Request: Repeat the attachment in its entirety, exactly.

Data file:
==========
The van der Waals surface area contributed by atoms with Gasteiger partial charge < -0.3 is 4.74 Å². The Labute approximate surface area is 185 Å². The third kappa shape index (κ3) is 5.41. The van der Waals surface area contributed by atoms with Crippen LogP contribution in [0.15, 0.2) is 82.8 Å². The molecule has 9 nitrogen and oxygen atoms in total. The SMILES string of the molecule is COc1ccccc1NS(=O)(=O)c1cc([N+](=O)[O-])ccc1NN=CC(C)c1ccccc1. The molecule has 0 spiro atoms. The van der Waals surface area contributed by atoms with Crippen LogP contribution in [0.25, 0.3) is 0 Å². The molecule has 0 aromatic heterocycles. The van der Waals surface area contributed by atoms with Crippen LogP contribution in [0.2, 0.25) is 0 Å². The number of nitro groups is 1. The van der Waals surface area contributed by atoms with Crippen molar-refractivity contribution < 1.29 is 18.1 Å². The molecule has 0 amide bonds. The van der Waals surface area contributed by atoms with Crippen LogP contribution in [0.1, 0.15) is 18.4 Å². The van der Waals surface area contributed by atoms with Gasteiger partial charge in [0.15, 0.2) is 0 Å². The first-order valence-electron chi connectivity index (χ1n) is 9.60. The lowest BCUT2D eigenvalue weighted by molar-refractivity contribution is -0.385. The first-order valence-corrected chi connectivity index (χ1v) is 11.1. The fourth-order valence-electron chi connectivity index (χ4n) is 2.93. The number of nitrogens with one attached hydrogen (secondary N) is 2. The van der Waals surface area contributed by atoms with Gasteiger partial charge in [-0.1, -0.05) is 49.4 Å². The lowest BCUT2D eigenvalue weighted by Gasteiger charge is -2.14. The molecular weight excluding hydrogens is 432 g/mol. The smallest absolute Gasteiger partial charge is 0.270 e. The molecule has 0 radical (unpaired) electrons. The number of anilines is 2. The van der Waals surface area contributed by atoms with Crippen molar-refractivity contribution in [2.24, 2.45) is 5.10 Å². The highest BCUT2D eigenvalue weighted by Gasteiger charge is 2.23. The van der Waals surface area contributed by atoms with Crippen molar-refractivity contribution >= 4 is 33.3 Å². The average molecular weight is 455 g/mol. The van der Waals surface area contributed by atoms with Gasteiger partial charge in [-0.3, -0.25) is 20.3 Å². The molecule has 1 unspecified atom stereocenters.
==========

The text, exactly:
The van der Waals surface area contributed by atoms with Gasteiger partial charge < -0.3 is 4.74 Å². The Labute approximate surface area is 185 Å². The third kappa shape index (κ3) is 5.41. The van der Waals surface area contributed by atoms with Crippen LogP contribution in [0.15, 0.2) is 82.8 Å². The molecule has 9 nitrogen and oxygen atoms in total. The SMILES string of the molecule is COc1ccccc1NS(=O)(=O)c1cc([N+](=O)[O-])ccc1NN=CC(C)c1ccccc1. The molecule has 0 spiro atoms. The van der Waals surface area contributed by atoms with Crippen LogP contribution in [0.25, 0.3) is 0 Å². The molecule has 0 aromatic heterocycles. The van der Waals surface area contributed by atoms with Crippen LogP contribution in [0.2, 0.25) is 0 Å². The number of nitro groups is 1. The van der Waals surface area contributed by atoms with Crippen molar-refractivity contribution < 1.29 is 18.1 Å². The molecule has 0 amide bonds. The van der Waals surface area contributed by atoms with Crippen LogP contribution in [0.1, 0.15) is 18.4 Å². The van der Waals surface area contributed by atoms with Gasteiger partial charge in [0.15, 0.2) is 0 Å². The first-order valence-electron chi connectivity index (χ1n) is 9.60. The lowest BCUT2D eigenvalue weighted by molar-refractivity contribution is -0.385. The first-order valence-corrected chi connectivity index (χ1v) is 11.1. The fourth-order valence-electron chi connectivity index (χ4n) is 2.93. The number of nitrogens with one attached hydrogen (secondary N) is 2. The van der Waals surface area contributed by atoms with Gasteiger partial charge in [-0.1, -0.05) is 49.4 Å². The lowest BCUT2D eigenvalue weighted by Gasteiger charge is -2.14. The molecular weight excluding hydrogens is 432 g/mol. The smallest absolute Gasteiger partial charge is 0.270 e. The molecule has 0 radical (unpaired) electrons. The number of anilines is 2. The van der Waals surface area contributed by atoms with Crippen molar-refractivity contribution in [2.24, 2.45) is 5.10 Å². The highest BCUT2D eigenvalue weighted by Gasteiger charge is 2.23. The van der Waals surface area contributed by atoms with Crippen molar-refractivity contribution >= 4 is 33.3 Å². The average molecular weight is 455 g/mol. The van der Waals surface area contributed by atoms with Gasteiger partial charge in [-0.3, -0.25) is 20.3 Å². The molecule has 1 unspecified atom stereocenters.